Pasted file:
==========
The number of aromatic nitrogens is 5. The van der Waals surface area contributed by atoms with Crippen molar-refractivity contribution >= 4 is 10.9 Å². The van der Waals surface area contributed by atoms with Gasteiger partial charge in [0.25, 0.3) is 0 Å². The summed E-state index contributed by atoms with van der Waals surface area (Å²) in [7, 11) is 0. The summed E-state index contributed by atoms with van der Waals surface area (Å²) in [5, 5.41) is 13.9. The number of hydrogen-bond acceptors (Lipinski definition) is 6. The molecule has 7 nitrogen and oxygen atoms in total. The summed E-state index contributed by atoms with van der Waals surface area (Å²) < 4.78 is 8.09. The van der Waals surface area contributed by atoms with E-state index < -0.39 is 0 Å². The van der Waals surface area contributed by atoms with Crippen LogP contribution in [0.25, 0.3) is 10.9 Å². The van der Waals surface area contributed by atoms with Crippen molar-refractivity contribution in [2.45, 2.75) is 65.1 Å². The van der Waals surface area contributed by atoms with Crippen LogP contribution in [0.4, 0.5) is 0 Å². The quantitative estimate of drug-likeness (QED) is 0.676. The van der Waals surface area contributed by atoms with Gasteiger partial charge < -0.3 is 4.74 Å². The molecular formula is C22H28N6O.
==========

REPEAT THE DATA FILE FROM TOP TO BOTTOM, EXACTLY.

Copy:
The number of aromatic nitrogens is 5. The van der Waals surface area contributed by atoms with Crippen molar-refractivity contribution >= 4 is 10.9 Å². The van der Waals surface area contributed by atoms with Gasteiger partial charge in [0.25, 0.3) is 0 Å². The summed E-state index contributed by atoms with van der Waals surface area (Å²) in [7, 11) is 0. The summed E-state index contributed by atoms with van der Waals surface area (Å²) in [5, 5.41) is 13.9. The number of hydrogen-bond acceptors (Lipinski definition) is 6. The molecule has 7 nitrogen and oxygen atoms in total. The summed E-state index contributed by atoms with van der Waals surface area (Å²) < 4.78 is 8.09. The van der Waals surface area contributed by atoms with E-state index < -0.39 is 0 Å². The van der Waals surface area contributed by atoms with Crippen LogP contribution in [0.25, 0.3) is 10.9 Å². The van der Waals surface area contributed by atoms with Crippen molar-refractivity contribution in [2.45, 2.75) is 65.1 Å². The van der Waals surface area contributed by atoms with Crippen LogP contribution in [0.4, 0.5) is 0 Å². The quantitative estimate of drug-likeness (QED) is 0.676. The van der Waals surface area contributed by atoms with Gasteiger partial charge < -0.3 is 4.74 Å². The molecular formula is C22H28N6O.